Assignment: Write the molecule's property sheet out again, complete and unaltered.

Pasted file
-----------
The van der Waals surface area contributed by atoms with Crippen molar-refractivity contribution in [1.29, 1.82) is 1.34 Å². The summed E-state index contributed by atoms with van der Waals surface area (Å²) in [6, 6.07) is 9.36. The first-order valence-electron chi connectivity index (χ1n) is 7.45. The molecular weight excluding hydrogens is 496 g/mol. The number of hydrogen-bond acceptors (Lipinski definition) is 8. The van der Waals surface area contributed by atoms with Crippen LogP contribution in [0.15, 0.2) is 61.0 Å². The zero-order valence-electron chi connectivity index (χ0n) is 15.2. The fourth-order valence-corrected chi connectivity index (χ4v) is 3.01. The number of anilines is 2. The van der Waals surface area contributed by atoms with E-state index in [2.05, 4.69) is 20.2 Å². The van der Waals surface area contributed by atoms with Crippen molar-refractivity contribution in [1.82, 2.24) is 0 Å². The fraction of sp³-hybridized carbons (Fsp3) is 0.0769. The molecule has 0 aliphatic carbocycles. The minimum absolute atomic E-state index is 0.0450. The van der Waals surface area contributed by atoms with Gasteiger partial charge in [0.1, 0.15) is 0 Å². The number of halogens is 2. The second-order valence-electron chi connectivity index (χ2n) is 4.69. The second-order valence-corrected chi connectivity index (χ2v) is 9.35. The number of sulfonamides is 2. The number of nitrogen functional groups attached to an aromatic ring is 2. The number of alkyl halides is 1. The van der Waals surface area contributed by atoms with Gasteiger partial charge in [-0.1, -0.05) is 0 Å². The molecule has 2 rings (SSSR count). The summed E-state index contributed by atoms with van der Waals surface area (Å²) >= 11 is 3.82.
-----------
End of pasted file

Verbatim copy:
The van der Waals surface area contributed by atoms with Crippen molar-refractivity contribution in [1.29, 1.82) is 1.34 Å². The summed E-state index contributed by atoms with van der Waals surface area (Å²) in [6, 6.07) is 9.36. The first-order valence-electron chi connectivity index (χ1n) is 7.45. The molecular weight excluding hydrogens is 496 g/mol. The number of hydrogen-bond acceptors (Lipinski definition) is 8. The van der Waals surface area contributed by atoms with Crippen LogP contribution in [0.15, 0.2) is 61.0 Å². The zero-order valence-electron chi connectivity index (χ0n) is 15.2. The fourth-order valence-corrected chi connectivity index (χ4v) is 3.01. The number of anilines is 2. The van der Waals surface area contributed by atoms with E-state index in [2.05, 4.69) is 20.2 Å². The van der Waals surface area contributed by atoms with Crippen molar-refractivity contribution in [1.82, 2.24) is 0 Å². The fraction of sp³-hybridized carbons (Fsp3) is 0.0769. The molecule has 0 aliphatic carbocycles. The minimum absolute atomic E-state index is 0.0450. The van der Waals surface area contributed by atoms with Gasteiger partial charge in [0.1, 0.15) is 0 Å². The number of halogens is 2. The second-order valence-electron chi connectivity index (χ2n) is 4.69. The second-order valence-corrected chi connectivity index (χ2v) is 9.35. The number of sulfonamides is 2. The number of nitrogen functional groups attached to an aromatic ring is 2. The number of alkyl halides is 1. The van der Waals surface area contributed by atoms with Gasteiger partial charge in [-0.1, -0.05) is 0 Å². The molecule has 2 rings (SSSR count). The summed E-state index contributed by atoms with van der Waals surface area (Å²) >= 11 is 3.82.